"If you don't have buyers, you don't get photos," he says. "And if you don't have photos, you don't get buyers."
Other microstock sites--there are several large ones and dozens of smaller entries--tell a similar story, although the details differ. Jon Oringer, founder and CEO of Shutterstock, based in New York City, sells low-cost photos by subscription--25 photos a day for $199 per month or $1,999 per year. The other large independent player is Dreamstime, based in Brentwood, Tenn., which operates more like Fotolia and has been profitable since launch, according to COO Jeff Prescott.
At all these sites, employees decide what photos to accept, but the contributors do much of the work of organizing the material--submitting their pictures with keywords that are then scanned by the sites' search engines.
"The margins are great," says Alan Meckler, CEO of Jupiter Images, which pioneered a low-cost subscription model before the microstocks arrived. "You could be playing golf on the weekend and come back to see you had made several million dollars."
Let's make one thing clear: These aren't necessarily arty photographs. Most microstock images are provided by amateurs looking for extra pocket money--many of Shutterstock's photographers make $200 to $300 a month--and at best they shoot the kind of pictures top art directors refer to dismissively as "stocky."
"The creatives won't choose the microstock photos because they're not tasteful," says Josette Lata, former head of art buying at JWT. "If it's a photo of a mother and a baby, you don't want them both looking at the camera and smiling."
But even stocky pictures have their uses--magazines trying to save money on images that will run small, Fortune 500 firms putting out internal newsletters, and, above all, bloggers and website designers. That's where microstock could really hurt Getty and Corbis.
"Quality," Dreamstime's Prescott says, "is in the eyes of the beholder."
The microstock challenge
Until the mid-'90s, whenever art directors needed a picture, they would call a few of the scores of small photo agencies to see what they had. They would get a dozen or so slides, negotiate for the rights to use the ones they wanted, and send the rest back.
"It's not that long ago," says Getty co-founder and CEO Jonathan Klein, "but I can't believe we ever did things that way." He and Mark Getty, who became friends while working at the London investment bank Hambros, helped change that. Looking for an enterprise they could build with Getty's family money, they were struck by the margins in the image business, and the potential to streamline it with new technology--which, back then, was the scanner.
Over breakfast at the W hotel in New York's Union Square, Klein explains how he plans to respond to the microstock challenge. Until a few years ago, stock photos were a scarce resource and Getty controlled a good part of it. The company used its market share to its advantage, negotiating to get a better percentage of revenue from photo sales and selling images owned by other agencies in exchange for a cut of the action.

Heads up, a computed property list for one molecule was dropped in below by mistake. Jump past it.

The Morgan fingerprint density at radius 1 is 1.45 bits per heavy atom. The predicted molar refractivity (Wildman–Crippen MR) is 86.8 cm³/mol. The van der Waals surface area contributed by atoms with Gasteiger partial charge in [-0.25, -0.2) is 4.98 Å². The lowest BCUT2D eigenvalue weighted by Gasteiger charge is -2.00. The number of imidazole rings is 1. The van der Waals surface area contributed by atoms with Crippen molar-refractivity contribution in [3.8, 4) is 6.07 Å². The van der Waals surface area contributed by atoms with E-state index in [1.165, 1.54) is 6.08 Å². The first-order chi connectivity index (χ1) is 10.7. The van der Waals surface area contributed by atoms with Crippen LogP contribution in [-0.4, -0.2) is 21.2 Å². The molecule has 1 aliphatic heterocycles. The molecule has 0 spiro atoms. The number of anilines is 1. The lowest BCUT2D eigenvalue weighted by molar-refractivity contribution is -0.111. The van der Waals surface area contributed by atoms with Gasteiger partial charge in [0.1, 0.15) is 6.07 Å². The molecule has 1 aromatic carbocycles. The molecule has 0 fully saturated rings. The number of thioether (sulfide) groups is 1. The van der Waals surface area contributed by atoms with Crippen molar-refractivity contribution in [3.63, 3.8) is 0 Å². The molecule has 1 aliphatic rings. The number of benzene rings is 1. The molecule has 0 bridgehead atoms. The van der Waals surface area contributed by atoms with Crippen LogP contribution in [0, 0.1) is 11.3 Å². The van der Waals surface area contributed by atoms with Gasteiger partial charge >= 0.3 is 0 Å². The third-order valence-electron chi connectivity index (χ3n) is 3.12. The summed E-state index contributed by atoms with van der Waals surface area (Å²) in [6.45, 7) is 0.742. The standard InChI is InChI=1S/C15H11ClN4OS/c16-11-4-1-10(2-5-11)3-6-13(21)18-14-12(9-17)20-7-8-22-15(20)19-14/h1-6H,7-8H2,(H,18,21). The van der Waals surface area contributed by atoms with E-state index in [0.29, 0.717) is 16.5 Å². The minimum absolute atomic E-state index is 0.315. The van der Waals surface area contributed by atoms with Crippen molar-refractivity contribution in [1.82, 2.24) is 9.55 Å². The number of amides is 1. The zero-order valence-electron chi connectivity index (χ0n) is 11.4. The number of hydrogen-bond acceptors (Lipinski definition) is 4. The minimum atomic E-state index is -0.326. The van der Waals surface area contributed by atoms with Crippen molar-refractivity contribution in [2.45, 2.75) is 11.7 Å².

But now that high-resolution digital cameras have made it easier to take good pictures and websites have made it easy to post them, there are better pictures--if not great, then often good enough--all over the Internet. "Content is increasingly ubiquitous," Klein says, "so power resides with the consumer, not the provider."
Klein's initial plan for dealing with the microstock revolution was to buy into it. In early 2006 Getty purchased iStockphoto for $50 million. As he tells it, the revolution is a blessing in disguise. Most of iStockphoto's customers could never have bought an image before, and many probably simply copied what they needed. If Klein can bring them in the door with iStockphoto, he might get some of them to consider Getty's better images, and to this end he'll introduce a new line of photos that is more expensive than microstock but cheaper than the company's other offerings.
"Our aim is to provide imagery for every budget," Klein says. "I want as much share of each customer's wallet as possible."
Just as important, Klein wants to set Getty apart by providing a better buying experience. "I cannot say, hand on heart, that I have the best picture of the Chrysler Building," he admits. "So I have to make sure I have the best search engine, the best service, and I make it as easy as possible for customers to license it, regardless of their budget."
Of course, selling less expensive images will cut into revenue unless Getty can make it up with volume. Getty's third-quarter earnings call is scheduled for a week after this breakfast, and Klein doesn't mince words. "It is clear that 2006 has been disappointing, and the third quarter has been no exception," he says.
Getty's rivals aren't sad to see the company stumble. Jupiter's Meckler writes in his blog that he'd welcome applications from employees laid off in Getty cutbacks, and a Corbis publicist sends an e-mail to make sure Getty's news isn't missed. But the three companies all face the same problem. Two weeks later Jupiter announces disappointing earnings of its own.
Bill Gates and his bear
For Gates, the challenge facing Corbis comes down to bears. At a meeting last year with top Corbis executives, the Microsoft (Charts) founder asked the billion-dollar question: "Why would anyone pay $200 for a picture of a bear if they could get one for a dollar?" According to Corbis chief creative officer Ross Sutherland, Gates followed up with an even tougher question. "We're in the business of $200 bears," he said, "so what's the future for us?"